Let’s start with that Miye Oni dunk. If you’re reading this, you’ve almost surely seen it already, but you’ll click below to watch it again, because it was that good. Giving credit for the circumstances — 1:30 left in a one-possession game, national TV on Championship Week, and a chance to play for an NCAA tournament bid on the line — I’d wager that it was the biggest dunk in Ivy League history.
This isn’t new for Oni. He posterized Dartmouth, alley-ooped against Lehigh, and dunked on Brown. That wasn’t all he did on Saturday — he scored a team-high 18 points from all over the court, with two assists and six rebounds — but that slam, which made the difference in a 73-71 victory, will be remembered most.
“We had shooters on the left side, so I rejected the screen, and I knew they wouldn’t help off our shooters,” Oni said.
Now let’s talk about Bryce Aiken. The modern Ivy just isn’t a hero-ball league. It’s telling that the players who score the most points — Maodo Lo in 2015, Matt Morgan last season, Evan Boudreaux this year — usually do so for bottom-tier teams: They only shoot that much if they have a weak supporting cast.
So among playoff-caliber squads, we don’t see stat lines like Aiken’s very often: 29 minutes, 25 shots, 28 points. After entering the game with ten minutes left and Harvard down eight, Aiken took four of the Crimson’s next five shots, making all of them. He took a quick breather on the bench, in which Harvard didn’t score, then returned and immediately hit a step-back three from NBA range to tie the game at 60-60.
“He’s a creative shotmaker and playmaker, and we needed him to do exactly that,” Harvard coach Tommy Amaker said. “I thought he did a tremendous job of putting us in the position to have an opportunity to pull it out. We wouldn’t have even been close if he wasn’t able to hit shots and make big plays for our team.”
After Oni’s dunk-and-one, Aiken cut the deficit to two with a contested trey. And in the final 30 seconds, with the Crimson’s season on the line, of course Aiken had the ball, beating Oni off the dribble and getting into the lane. But even with 28 points to his name, Aiken’s “rookie mistake” wasn’t trying too hard to force a game-tying shot — it was trying to set up a teammate for the big basket, just as he’d done at Houston and Cornell. This time, he tried too hard, and his pass to Zena Edosomwan was poked away.
Finally, let’s talk about Jordan Bruner. Though he came in with major hype, a minor injury sidelined Bruner for the first couple weeks, and he stayed in a bench role for the rest of the season. But he was Yale’s go-to player down the stretch on Saturday, scoring six straight points on rebounds and post-ups. Bruner’s athleticism is undeniable — just watch any of his eight rebounds — but he had one of his best performances (11 points, eight rebounds, two assists, two steals) in the biggest moment. “That’s probably the best Jordan has scored at the basket,” Jones said.
You might have noticed the common theme: Oni, Aiken and Bruner are all freshmen. We haven’t even gotten to Chris Lewis (13-8-2-2 in 17 minutes) or Seth Towns (10 points on 16 shots in an off night). You’ll be seeing these names in Ivy League Tournaments to come.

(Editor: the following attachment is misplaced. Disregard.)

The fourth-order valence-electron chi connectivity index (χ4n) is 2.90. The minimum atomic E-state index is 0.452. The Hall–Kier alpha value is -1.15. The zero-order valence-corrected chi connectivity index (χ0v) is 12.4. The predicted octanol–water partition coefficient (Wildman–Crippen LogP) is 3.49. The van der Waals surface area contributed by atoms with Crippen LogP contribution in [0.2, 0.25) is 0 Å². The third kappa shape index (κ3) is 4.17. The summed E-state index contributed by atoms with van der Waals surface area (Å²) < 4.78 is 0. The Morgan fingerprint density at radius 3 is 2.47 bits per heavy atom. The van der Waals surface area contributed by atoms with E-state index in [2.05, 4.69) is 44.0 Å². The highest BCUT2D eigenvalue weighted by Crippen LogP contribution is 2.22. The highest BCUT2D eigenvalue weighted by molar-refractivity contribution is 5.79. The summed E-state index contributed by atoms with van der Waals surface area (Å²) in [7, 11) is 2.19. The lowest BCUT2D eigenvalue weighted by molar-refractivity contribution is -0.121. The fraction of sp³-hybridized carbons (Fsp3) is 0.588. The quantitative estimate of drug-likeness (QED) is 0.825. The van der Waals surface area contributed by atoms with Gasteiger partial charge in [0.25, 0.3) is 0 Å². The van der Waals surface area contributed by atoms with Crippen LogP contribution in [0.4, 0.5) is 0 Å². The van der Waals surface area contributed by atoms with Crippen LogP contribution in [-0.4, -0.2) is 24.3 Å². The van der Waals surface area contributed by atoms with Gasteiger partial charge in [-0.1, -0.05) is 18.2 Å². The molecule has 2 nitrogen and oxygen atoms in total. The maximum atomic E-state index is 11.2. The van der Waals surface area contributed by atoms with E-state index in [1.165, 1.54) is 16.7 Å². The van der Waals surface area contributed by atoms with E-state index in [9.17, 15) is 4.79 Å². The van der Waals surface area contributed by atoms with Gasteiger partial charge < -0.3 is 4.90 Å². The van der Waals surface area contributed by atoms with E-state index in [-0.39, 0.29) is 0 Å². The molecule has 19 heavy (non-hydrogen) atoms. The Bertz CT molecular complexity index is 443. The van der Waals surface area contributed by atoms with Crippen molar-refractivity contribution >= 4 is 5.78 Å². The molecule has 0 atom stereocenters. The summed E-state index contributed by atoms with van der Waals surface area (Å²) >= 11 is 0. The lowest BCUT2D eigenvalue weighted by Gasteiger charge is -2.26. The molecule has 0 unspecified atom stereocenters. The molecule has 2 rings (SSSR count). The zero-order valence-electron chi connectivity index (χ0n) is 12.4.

“It says a lot about the league in general. Our senior players have embraced our young guys, and allowed them to be who they are,” Amaker said. “You’re seeing a lot of young players in our conference who will play a lot of good basketball as the years go on. I’m very hopeful that we’ll get better, and I think you’ll see progression of our conference as a whole.”
That’s little consolation to Harvard, of course — especially to Zena Edosomwan and Siyani Chambers, who won’t be around for any more playoff runs. Harvard’s season slipped away in particularly cruel fashion: After Aiken’s heroics, Yale went to a 1-3-1 zone down the stretch for a different look. Harvard’s four best shooters each got a wide-open three in that span, but all four missed, including two that rattled into the rim and out.
Harvard shot 9-for-36 from distance for the game. Like Princeton, it never led in regulation, but the Crimson couldn’t pull out any late-game magic.
“We certainly felt that we had a lot of open looks,” Amaker said. “A lot of the good shooters on our team – Towns, Corey Johnson – these are guys who, more than ever, we need them to make shots for us, and today was one of those days where they weren’t able to do it.”
That’s not to say Yale didn’t force Harvard’s hands. The Bulldogs didn’t shoot any better (3-14 from three, 14-25 from the foul line), but they made good passes to out-rotate Harvard’s defense. They also made tough shots inside — especially Sam Downey, who had 13 points and 10 rebounds — en route to 1.06 points per possession.
Downey is one of the few impact players who was around for the last Harvard-Yale postseason game, a Crimson win in the 2015 playoff. The elder Bulldogs now have their revenge — and a chance to return to the NCAA tournament.
“For motivation, I watched the two games that we lost two years ago, including the one to Harvard in this building,” Jones said. “Just to take a look and get that pang again in my stomach, and maybe make me coach a little harder. It was a great college basketball game, and we were very fortunate to win.”